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I am currently doing more "grunt work" at a software company that I work for, but was told that if I learned C# that I could start working more directly with the dev team. I was wondering what the best way to learn C# is. I have some experience with JavaScript and understand most of the basic programming concepts, but that is the extent of my knowledge.

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marked as duplicate by spoon16 Nov 26 '08 at 6:58

This question has been asked before and already has an answer. If those answers do not fully address your question, please ask a new question.

    
bad question tagging, IMO. At least drop "javascript" and "way" –  Már Örlygsson Nov 26 '08 at 1:26
    
this question has been covered many times; google.com/search?q=learn+c%23+site%3Astackoverflow.com –  spoon16 Nov 26 '08 at 6:58
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Hmm. At least this was from a person with a slightly different background. –  CMPalmer Nov 26 '08 at 17:02
    
I personally "loved" Head First C# presentation. Here's what I would do if I were you :) 1. Check what projects and how your development team is currently using C#. Like any other job/teams they must be having a specific set of skills within C# or .Net they require from a developer. 2. Check in the job descriptions - what's currently in demand withinn C#/.Net 3. Get one of those nice course outlines showed online and follow that as your agenda and cover each topic. You will ACE it :) And I guess by now you already are...give this was posted end of 2008... –  bonCodigo May 12 at 10:15
    
@spoon16 : Your URL, but not your comment, points to this article as most Googleworthy. Take away "site:stackoverflow.com" and it only ranks at number 5 :-) Always wait a year or two before critical do –  Morten Bergfall Jul 3 at 11:36

11 Answers 11

up vote 23 down vote accepted

Pretty much the only resource I turn to when learning a new technology is a good book (and Google of course). I don't work for O'Reilly, but for the most part, I find their books the most useful by far. Much better than "Learn Brain Surgery in 24 Hours!" or "Compiler Design for Dummies" type books. I also hate 900 page books that consist of 700 pages of code listings and screen shots.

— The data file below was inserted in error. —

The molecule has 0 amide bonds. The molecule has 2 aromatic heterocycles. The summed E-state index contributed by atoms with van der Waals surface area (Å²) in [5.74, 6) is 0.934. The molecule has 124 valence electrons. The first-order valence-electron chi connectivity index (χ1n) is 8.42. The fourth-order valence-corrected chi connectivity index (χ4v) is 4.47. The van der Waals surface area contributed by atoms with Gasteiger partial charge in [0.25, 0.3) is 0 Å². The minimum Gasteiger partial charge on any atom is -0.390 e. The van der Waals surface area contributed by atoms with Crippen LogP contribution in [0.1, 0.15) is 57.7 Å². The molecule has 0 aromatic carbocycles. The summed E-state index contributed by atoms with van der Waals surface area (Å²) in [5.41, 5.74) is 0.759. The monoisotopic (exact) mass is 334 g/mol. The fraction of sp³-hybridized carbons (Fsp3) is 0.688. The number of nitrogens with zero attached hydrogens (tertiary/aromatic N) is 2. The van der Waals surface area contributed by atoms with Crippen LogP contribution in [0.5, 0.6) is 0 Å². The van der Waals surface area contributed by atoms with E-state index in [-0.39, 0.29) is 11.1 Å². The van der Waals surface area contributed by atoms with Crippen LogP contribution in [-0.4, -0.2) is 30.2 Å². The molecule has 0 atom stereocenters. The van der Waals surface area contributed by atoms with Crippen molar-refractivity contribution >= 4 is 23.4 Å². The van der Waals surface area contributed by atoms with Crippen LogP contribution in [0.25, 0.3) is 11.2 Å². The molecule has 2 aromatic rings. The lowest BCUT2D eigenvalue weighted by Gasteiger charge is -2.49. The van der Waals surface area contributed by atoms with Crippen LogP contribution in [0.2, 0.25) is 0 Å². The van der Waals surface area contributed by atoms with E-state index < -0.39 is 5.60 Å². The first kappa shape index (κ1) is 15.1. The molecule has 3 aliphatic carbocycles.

Most of the O'Reilly books are well written, no glitz, no color, and no rehashing of the reference materials (and distinctively cool woodcut animal drawings).

Therefore, I would suggest Learning C# 3.0 or Programming C# 3.0. Or, if you want (or need) a beginner book (excellently written, but really for someone with little programming experience and it has glitzy drawings color and less text overall), Head First C#. While some things about the Head First series books bother me, I've actually learned quite a bit from them.

NOTE: These links go straight to O'Reilly's pages and aren't associate links of any kind...

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I'd be concerned that these books might be a little bit too advanced for this guy; if his experience is in Javascript, with no other experience or training, I think even these might be a bit over his head. That said, possibly the Head first book might be appropriate... –  Paul Sonier Nov 26 '08 at 1:32
    
Noted and I made a slight edit in tone about the Head First books - they really are good, but if you go in them with too much knowledge up front, they can be a little slow going. Very thorough though. –  CMPalmer Nov 26 '08 at 1:37
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that's a bit blind McWafflestix, JavaScript is in fact a very misunderstood language, and were it not for the browser restriction, holds its own on the number of features and concepts it provides against the greats such as Perl. Being a good JavaScript programmer is not something to laugh at. –  Kent Fredric Nov 26 '08 at 1:45
    
I'm assuming if he's a "javascript ninja", he'd not be doing 'grunt work'.. so +1 to proposing HFC# (haven't read it.. but it seems to have the usual 'ground up' HF style –  Gishu Nov 26 '08 at 5:22
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What would you recommend for someone who already know java and objective-C? Those books are for complete beginners –  toasted_flakes Feb 9 '13 at 9:09

Never mind one kind of a book or the other, the only path to mastering something as complex as a programming language is simply doing it..

then do it some more...

then stop having free time on weekdays, cause you have to do it...

Kiss your weekends, weddings and parachuting, cause you've just got to do it...!

This is of course based on my learning of C#; basically get thrown at it(and not the other way round) with nothing but contempt for programming after almost obtaining a bachelors degree in informatics, wich gave rufly the same qualification as a bucket of bricks ;-)

But, it seems you've already entered the realm; pay no heed to those who say javascript and C# are different, they are instructions for a computer to do your bidding using much of the same logical structures and operators.